How Important Information Is Conveyed, Or Lack There Of
Throughout a traditional real estate transaction there is a ton of important information that is transferred between a buyer, a seller, and the real estate agents. When you use the sellers real estate agent to buy a home, it’s more likely information is either withheld or shared when it shouldn’t be.
If you’ve decided to buy a home through the listing agent and you’re submitting a low ball offer which is much lower than what you’re willing to pay for the home but mention what you’d be willing to pay to the listing agent, are you comfortable that information won’t be relayed to the seller? Personally, I’d be concerned that the sellers real estate agent will inform the seller what you’re actually willing to pay even though your initial offer is less.
When you use a sellers real estate agent to buy a home, you run the risk that important information is either not going to be communicated or won’t be accurate.
Using the sellers real estate agent can be risky business. It’s important before making the decision to use the sellers agent you understand the potential risks you open yourself up to.
Having your own representation is very important and in most situations is recommended. It can leave a very sour taste in your mouth if you find out after buying a home that you didn’t receive a fair shake from the listing agent.
It’s pretty common in states where dual agency is legal to see a large number of lawsuits from buyers who decided to use the sellers real estate agent to buy a home.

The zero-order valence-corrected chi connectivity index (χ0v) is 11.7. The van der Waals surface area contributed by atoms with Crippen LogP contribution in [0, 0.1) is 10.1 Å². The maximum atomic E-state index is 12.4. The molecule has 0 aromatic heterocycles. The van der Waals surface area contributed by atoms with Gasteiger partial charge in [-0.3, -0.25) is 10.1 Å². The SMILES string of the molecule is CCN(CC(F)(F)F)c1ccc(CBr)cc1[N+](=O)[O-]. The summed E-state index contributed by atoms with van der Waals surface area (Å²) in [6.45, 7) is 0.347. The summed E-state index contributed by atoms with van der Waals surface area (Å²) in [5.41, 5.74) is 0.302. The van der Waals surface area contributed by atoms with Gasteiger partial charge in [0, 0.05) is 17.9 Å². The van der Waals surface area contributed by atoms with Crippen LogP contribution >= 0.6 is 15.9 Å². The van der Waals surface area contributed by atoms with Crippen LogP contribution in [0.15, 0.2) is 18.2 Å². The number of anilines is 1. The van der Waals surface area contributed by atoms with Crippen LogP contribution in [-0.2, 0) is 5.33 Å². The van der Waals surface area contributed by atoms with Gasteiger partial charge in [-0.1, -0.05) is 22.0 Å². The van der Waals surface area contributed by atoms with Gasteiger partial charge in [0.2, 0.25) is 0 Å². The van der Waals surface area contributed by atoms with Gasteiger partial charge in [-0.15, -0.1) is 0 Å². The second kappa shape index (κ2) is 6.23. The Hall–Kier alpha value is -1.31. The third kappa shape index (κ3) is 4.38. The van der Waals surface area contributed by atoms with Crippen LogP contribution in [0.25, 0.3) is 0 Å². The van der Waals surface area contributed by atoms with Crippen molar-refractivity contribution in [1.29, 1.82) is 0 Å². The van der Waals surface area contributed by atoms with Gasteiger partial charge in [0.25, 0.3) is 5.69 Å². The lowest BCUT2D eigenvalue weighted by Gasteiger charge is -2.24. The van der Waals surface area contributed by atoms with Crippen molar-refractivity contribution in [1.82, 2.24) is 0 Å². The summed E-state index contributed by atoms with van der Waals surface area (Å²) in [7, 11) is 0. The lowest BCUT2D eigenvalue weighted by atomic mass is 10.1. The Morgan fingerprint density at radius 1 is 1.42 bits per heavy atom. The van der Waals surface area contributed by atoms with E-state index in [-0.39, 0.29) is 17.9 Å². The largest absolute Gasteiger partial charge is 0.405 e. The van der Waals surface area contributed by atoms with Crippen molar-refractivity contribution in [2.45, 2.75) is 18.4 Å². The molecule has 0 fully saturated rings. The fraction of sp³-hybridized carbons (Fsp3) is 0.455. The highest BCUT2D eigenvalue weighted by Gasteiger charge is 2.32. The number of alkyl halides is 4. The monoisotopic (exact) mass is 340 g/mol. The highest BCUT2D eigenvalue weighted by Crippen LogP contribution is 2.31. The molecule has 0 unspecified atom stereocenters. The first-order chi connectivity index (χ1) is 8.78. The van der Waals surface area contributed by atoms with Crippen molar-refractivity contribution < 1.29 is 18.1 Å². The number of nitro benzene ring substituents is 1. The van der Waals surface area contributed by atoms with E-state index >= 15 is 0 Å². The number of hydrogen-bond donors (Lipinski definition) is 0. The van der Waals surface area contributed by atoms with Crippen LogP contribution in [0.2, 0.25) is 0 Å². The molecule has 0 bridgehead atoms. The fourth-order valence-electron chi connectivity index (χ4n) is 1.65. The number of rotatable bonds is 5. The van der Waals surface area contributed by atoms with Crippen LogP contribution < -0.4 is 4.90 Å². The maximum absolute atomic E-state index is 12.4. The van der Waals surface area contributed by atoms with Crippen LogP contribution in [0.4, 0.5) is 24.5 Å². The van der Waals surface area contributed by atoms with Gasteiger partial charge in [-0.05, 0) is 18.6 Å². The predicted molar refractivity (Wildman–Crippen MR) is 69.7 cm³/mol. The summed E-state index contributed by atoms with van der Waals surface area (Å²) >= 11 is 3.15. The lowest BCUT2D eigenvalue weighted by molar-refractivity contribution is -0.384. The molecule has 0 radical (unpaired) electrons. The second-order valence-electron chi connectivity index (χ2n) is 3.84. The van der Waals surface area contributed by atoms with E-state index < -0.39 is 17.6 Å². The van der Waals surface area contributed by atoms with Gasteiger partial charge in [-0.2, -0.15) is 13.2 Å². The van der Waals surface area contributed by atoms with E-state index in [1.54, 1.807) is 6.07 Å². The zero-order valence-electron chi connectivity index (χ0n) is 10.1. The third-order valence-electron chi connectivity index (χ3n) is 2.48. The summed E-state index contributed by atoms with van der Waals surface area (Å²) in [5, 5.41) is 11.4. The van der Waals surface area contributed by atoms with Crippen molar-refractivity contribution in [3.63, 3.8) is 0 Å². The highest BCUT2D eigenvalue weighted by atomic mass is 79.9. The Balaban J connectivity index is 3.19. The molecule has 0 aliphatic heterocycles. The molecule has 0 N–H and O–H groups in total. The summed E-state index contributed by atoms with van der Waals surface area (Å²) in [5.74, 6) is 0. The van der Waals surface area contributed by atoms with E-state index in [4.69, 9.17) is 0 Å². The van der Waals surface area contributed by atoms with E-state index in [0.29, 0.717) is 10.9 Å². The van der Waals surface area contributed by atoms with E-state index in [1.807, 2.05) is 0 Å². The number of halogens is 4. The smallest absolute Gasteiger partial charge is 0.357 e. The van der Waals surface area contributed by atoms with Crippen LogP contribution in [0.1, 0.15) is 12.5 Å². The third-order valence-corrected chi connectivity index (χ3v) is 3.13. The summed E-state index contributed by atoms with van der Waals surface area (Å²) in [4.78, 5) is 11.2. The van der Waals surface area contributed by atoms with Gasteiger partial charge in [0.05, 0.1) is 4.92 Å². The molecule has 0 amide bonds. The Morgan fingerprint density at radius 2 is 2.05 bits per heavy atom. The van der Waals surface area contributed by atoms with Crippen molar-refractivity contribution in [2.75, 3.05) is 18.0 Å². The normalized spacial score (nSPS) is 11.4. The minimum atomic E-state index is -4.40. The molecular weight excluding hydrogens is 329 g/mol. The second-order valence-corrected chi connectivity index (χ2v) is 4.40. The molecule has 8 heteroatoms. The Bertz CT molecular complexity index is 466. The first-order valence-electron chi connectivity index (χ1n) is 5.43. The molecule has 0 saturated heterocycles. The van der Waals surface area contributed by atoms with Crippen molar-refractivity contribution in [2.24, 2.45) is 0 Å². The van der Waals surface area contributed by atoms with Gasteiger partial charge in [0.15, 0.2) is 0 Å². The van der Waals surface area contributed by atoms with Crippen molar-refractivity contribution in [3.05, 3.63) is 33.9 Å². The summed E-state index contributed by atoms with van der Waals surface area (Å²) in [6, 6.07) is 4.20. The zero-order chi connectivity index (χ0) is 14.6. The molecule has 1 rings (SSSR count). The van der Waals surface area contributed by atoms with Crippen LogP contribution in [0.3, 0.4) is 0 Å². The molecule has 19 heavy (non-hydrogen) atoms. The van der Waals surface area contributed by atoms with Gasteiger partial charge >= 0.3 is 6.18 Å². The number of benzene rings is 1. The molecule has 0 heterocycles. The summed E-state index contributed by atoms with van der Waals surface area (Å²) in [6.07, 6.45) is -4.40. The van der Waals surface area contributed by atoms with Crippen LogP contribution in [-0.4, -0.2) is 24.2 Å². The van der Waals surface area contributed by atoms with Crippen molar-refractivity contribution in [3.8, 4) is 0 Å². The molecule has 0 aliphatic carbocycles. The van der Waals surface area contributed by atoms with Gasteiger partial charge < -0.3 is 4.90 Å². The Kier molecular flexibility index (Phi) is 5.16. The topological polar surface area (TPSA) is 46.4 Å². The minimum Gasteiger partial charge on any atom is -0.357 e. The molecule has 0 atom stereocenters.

Other Top Home Buying Resources
- 10 Reasons Buyers Should Have Their Own Representation via Anita Clark
- How To Pick A Real Estate Agent via Bill Gassett
- What Does It Really Mean To Be Represented By A Realtor® via Andrew Fortune
Are you thinking about buying a house in Rochester NY? Dual agency is legal in New York State so it’s possible you could purchase a home using the listing agent. As discussed above, there are many risks to using the sellers real estate agent. If you haven’t hired a top buyers agent in Rochester, contact me. I’d love to discuss the home buying process and help you find a great home.
About the authors: The above article “Should I Use The Sellers Real Estate Agent To Buy A Home?” was provided by the Keith Hiscock Sold Team (Keith & Kyle Hiscock). With over 30 years combined experience, if you’re thinking of selling or buying, we’d love to share our knowledge and expertise.
We service the following Greater Rochester NY areas: Irondequoit, Webster, Penfield, Pittsford, Fairport, Brighton, Greece, Gates, Hilton, Brockport, Mendon, Henrietta, Perinton, Churchville, Scottsville, East Rochester, Rush, Honeoye Falls, Chili, and Victor NY.
© 2016, Kyle Hiscock. All rights reserved.